This is a journal of my vegetable gardens. Skippy was my first dog and he thought the garden was his, even though I did all the work. Now Suzie and Charley follow in his footsteps. We're located near Boston (USDA zone 6A). I have a community plot, a backyard vegetable garden, fruit trees, berry bushes, chickens, and bees. I use sustainable organic methods and do my best to grow all of my family's vegetables myself.

Saturday, March 19, 2011

super moon

march moon 112

It sure looked 14 percent larger and 30 percent brighter!

The Farmer's Almanac says the March full moon is the

Full Worm Moon – March As the temperature begins to warm and the ground begins to thaw, earthworm casts appear, heralding the return of the robins. The more northern tribes knew this Moon as the Full Crow Moon, when the cawing of crows signaled the end of winter; or the Full Crust Moon, because the snow cover becomes crusted from thawing by day and freezing at night. The Full Sap Moon, marking the time of tapping maple trees, is another variation. To the settlers, it was also known as the Lenten Moon, and was considered to be the last full Moon of winter.



Blogger Nerdmom said...

I'm totally jealous, it's been raining here, so we haven't been able to see the moon. I'm setting my clock for an hour before moonset to see if I can catch it.

March 19, 2011 11:24 PM

Anonymous Anonymous said...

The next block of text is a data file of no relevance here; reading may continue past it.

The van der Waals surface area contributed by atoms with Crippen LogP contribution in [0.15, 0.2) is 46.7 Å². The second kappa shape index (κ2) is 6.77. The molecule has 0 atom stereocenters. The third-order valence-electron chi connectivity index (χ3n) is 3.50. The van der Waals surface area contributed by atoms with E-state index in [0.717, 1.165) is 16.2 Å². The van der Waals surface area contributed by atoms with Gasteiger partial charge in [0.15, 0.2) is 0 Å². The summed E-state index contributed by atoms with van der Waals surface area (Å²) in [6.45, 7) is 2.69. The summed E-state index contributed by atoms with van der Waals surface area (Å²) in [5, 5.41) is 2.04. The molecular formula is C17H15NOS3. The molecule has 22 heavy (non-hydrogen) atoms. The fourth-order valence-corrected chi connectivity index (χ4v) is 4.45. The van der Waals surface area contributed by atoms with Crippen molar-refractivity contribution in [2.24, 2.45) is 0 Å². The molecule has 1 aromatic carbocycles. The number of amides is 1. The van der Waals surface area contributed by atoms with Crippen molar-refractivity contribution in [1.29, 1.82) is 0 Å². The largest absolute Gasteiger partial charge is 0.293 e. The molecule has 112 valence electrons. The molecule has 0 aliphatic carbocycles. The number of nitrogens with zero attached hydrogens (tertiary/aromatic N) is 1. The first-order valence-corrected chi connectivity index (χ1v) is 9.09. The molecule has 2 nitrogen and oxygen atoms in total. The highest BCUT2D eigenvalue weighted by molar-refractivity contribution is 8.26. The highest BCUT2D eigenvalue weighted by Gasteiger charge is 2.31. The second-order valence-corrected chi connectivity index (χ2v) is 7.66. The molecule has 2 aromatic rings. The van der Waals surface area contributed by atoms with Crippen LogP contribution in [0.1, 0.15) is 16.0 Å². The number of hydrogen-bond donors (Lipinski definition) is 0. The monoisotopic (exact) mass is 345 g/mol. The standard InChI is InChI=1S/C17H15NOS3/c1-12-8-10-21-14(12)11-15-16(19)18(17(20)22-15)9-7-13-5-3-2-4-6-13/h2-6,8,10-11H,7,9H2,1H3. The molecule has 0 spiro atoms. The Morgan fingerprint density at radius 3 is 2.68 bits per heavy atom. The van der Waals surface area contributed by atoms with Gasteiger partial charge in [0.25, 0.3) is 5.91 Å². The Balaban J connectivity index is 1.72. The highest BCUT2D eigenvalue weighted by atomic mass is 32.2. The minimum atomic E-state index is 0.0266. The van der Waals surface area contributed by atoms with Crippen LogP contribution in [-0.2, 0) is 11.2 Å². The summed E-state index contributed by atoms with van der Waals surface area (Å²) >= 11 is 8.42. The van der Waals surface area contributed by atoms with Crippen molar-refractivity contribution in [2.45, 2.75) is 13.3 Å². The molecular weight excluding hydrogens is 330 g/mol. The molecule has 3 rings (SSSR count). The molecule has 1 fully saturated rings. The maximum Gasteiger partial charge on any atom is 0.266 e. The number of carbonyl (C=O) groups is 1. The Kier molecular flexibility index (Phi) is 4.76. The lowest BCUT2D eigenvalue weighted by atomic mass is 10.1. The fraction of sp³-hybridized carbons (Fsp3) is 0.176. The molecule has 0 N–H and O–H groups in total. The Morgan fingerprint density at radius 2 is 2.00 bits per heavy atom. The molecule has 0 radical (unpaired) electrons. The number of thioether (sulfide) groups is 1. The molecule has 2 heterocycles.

Incredible photo! What kind of camera do you use? I tried to take a picture of it, and it was less that "super". :)

March 20, 2011 6:59 AM

Blogger kathy said...

My camera is a Canon EOS Digital Rebel XTi. I photographed it with a zoom lens. Its hard to photograph a small very bright spot in a dark background and get anything other than a white blur. I used manual mode, though I don't know much about how to adjust the settings, so I just flipped through a few exposures. Then I did what I could, with post photo software. I use Photoshop extensively for this shot to adjust the shadow/highlights ratio and enhance the blue/green in the thin clouds around the moon.

The photo does not replicate very well the way the moon actually looked. The glow in the clouds was much brighter, a filmy blue. And the moon had more craters and mountains visible even to my eye.

I found a nice web site by googling just now "photograph the moon". With a tripod and more knowledge of camera manual settings, they get amazing photos.

March 20, 2011 12:06 PM

Blogger Kay said...

What a spectacular photo! I saw it when the moon first rose (it was very red and giant) but didn't go back outside to see it that night. Thanks for sharing!

March 20, 2011 7:39 PM

Anonymous Hanry said...

Thanks for sharing this lovely photo! It may not replicate the exact look, but it gives a very good idea to all those who could not see the moon that night. Thank you!

March 21, 2011 5:00 AM

Blogger Potted Farm said...

It really did look so much brighter! Great photo.

March 21, 2011 11:24 AM


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